The last link, Sugar: The Bitter Truth, Robert H. Lustig discusses how fructose is metabolized in the body. It turns out that fructose is very similar to ethanol, which is a toxin. He also debunks the Seven Countries Study (though for different reasons than Taubes does). He’s not a low-carb advocate (unlike the other two); he thinks we just have to eat the right carbs, which does not include sugar at all. His diet prescriptions for his patients (mostly kids) are (this is around the 1:10 mark):
Only beverages should be water and milk
Eat carbs with fiber (ex: fruit is fructose but has fiber built in)
Wait 20 minutes for second portions
If you’re gonna stare at a screen (tv/video games) you have to do equal amounts of activity (playing outside)
His prescriptions are probably easier and more reasonable to follow than what Taubes thinks we should do (low-carb, lots of meat); they’re also probably more sustainable (we can’t all live on steak due to overpopulation). I’m still on the fence about carbs though. I love ’em, but they make me feel like shit. Maybe I’m just more sensitive than some people; my husband could probably live on just carbs and get along fine. (Though he did lose 10 pounds in the last month from being vegetarian – 10 pounds he did not need to lose and he is worried about. He’s practically as skinny as I am.)
What are your thoughts? On grains? On carbs? On sugar? On fructose? On saturated fats? On animal fats? On “healthy” fats? On a low-fat diet? On a low-carb diet? On Tom Naughton/Gary Taubes/Robert Lustig?
Or, if you wanna stop with the heavy topics…
What are you doing for Valentine’s Day?
Bobby got us reservations as a restaurant we haven’t been to yet but that I hear great things about.
…Will probably be a macro plate. But that is not what this post is about! (If you do want to see another yummy macro plate read yesterday’s post.) Last night I watched part of “The Future of Food“, a documentary on Netflix streaming.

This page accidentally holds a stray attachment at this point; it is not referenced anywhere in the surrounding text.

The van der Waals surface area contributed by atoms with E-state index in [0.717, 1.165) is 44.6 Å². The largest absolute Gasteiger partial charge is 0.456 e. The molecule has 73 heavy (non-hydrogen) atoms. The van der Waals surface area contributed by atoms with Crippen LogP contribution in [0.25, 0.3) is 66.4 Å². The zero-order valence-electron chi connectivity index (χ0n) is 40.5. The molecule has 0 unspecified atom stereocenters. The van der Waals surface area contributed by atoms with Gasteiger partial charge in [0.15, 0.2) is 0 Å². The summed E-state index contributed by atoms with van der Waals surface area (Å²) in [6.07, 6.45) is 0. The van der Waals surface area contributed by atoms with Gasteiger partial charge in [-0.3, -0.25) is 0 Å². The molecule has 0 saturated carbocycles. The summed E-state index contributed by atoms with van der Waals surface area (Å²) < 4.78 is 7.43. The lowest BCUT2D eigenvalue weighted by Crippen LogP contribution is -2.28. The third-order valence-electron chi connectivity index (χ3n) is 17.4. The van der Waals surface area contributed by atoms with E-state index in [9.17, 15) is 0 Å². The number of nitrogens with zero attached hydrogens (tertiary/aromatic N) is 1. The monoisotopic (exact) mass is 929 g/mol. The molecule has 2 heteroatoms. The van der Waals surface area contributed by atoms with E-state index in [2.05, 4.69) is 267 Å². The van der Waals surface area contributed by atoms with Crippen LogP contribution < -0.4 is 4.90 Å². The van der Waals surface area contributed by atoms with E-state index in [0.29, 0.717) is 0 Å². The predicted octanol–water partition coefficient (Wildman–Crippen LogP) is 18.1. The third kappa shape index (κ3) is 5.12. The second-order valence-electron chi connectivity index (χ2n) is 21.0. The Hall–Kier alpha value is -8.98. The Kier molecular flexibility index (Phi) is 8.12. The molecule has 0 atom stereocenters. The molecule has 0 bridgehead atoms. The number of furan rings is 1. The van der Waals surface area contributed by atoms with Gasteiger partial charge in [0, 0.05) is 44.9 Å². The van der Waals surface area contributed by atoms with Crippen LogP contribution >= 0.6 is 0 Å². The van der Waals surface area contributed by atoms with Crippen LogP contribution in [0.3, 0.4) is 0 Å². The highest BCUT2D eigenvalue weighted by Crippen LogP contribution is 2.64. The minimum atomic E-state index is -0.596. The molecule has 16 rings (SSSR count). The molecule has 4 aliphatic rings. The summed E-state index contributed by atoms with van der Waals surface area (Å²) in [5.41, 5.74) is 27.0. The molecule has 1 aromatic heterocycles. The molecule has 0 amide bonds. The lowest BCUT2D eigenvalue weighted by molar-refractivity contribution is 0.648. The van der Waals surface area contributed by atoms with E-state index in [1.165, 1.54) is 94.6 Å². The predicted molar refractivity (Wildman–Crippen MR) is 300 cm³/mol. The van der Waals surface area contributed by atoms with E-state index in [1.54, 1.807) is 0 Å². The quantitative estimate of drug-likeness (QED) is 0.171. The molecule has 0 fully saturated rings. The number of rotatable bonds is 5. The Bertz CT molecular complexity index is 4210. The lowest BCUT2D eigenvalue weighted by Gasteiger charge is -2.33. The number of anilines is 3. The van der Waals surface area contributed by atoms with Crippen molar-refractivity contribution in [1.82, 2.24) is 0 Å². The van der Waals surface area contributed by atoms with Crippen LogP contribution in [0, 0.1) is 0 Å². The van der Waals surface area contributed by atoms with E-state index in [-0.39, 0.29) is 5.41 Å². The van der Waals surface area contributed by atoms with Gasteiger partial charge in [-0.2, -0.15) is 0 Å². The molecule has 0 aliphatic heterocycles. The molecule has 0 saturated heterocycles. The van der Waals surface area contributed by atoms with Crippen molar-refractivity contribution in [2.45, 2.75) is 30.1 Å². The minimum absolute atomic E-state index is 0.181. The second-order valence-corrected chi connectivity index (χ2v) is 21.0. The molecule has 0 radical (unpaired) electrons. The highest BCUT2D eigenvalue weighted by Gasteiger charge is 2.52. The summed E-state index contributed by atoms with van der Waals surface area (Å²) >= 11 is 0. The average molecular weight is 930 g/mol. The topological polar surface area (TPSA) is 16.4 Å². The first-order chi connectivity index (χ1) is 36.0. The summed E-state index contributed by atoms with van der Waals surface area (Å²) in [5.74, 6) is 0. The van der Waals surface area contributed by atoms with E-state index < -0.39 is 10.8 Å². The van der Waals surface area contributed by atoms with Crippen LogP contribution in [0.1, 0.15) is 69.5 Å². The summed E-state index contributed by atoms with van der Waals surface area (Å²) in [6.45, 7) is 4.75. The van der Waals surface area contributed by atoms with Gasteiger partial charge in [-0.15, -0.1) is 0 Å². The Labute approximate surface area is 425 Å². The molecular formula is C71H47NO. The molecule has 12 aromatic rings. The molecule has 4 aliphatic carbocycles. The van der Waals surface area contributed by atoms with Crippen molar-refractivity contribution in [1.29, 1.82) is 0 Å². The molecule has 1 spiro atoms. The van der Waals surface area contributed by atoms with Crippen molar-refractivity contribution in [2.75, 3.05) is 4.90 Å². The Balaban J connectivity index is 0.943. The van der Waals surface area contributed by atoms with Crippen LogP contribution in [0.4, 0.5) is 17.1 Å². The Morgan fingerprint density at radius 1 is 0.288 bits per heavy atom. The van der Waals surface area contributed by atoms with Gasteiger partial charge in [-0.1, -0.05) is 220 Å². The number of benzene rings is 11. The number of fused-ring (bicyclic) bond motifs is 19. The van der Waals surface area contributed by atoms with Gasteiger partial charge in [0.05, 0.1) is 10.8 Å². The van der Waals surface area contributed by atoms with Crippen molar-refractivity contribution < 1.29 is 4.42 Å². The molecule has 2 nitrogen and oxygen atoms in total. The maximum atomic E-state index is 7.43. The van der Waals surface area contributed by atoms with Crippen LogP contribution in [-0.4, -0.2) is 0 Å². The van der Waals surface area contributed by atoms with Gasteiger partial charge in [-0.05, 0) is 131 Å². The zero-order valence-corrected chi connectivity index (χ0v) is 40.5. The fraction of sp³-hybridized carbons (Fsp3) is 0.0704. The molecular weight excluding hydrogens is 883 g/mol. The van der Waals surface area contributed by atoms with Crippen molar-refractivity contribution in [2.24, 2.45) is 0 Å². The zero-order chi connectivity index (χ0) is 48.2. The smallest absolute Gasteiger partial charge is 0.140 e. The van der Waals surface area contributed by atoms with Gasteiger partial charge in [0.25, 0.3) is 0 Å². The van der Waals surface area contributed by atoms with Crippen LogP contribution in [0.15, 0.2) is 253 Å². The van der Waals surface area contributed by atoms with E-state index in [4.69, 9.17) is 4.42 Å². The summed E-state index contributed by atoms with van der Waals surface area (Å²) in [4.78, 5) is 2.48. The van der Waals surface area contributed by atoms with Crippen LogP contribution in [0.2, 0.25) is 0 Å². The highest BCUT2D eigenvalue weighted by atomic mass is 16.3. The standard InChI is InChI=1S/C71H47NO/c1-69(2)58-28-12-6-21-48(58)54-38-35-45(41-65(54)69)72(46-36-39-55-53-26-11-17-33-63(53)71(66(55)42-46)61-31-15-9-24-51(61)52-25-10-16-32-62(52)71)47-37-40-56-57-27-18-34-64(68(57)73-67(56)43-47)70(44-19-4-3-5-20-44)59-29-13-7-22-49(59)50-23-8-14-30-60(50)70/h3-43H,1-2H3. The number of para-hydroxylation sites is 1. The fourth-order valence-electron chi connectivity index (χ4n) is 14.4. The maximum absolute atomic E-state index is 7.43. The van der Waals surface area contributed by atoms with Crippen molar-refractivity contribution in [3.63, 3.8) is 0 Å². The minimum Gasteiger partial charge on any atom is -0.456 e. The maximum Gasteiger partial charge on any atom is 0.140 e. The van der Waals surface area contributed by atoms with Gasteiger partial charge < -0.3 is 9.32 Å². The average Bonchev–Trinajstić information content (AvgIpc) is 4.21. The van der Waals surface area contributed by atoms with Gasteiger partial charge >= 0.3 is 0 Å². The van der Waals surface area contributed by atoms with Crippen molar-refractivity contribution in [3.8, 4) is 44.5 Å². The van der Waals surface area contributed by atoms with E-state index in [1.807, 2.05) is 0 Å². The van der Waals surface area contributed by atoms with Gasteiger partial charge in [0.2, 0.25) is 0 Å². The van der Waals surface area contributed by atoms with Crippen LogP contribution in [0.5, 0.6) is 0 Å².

(My lunch in 20 years)
(A McDonald’s lunch that is 20 years old – kidding, but this is probably what it would look like: completely and totally the same. The preservatives will keep it fresh. Maybe it will be a little dry. Source.)
The Future of Food: Some Simple Facts About The Food Industry’s History
Today’s facts are not even so much about the future of food, but of the past (I’ll cover the future in a later post, perhaps). I’ll start with a basic question – where are the farmers?
History of the Farming Labor Force
Currently (2010) less than 2% of the U.S. population are farmers.
In 1790, 90% of the population were farmers.
In 1840, 69% of the population were farmers.
In 1900, 38% of the population were farmers.
In 1940, 18% of the population were farmers.
In 1960, 8.3% of the population were farmers.
The numbers decline quickly after that, leading to today’s number (<2%).
I’m not saying there is anything wrong with the fact that fewer of us make a living working on a farm – it is just an interesting trend to follow. Obviously most of us work in offices nowadays. Onto more facts.
History of Agriculture
12,000 years ago people began to plant and save seeds
Agriculture led to a huge boom of civilizations. Not having to spend our days hunting and gathering freed up our time to think, create, and develop complex social systems. Agriculture allowed us to discover wonderful things like calculus and to pursue the arts.
History of Food Variety
In China, they used to grow thousands of varieties of rice.
There used to be over 5000 varieties of potatoes worldwide. (Today there are 4 main varieties.)
There were over 7000 types of apples grown just in the U.S. in the 19th century.
About 97% of the varieties of fruits and vegetables that existed at the beginning of the 20th centry are now extinct.
This is another interesting trend. When there are fewer and fewer varieties of a type of plant, that plant becomes more and more susceptible to catastrophes. For example, the potato famine in Ireland killed 1 million people because they only grew a few varieties of potatoes. That same potato blight hit in Peru, but they did not suffer nearly as much because they had more varieties of potatoes and many were resistant to the blight. The blight only affected a few of the crops, and people did not starve.
My Farming History
My family used to be farmers. We still have the farms! But we don’t farm anything anymore. Sometimes I wish that I would have had the choice/opportunity to work on a farm (or even run one). My sister works at an organic farm. I wish I had that job when I was in high school (I worked at a video store instead, and then a restaurant).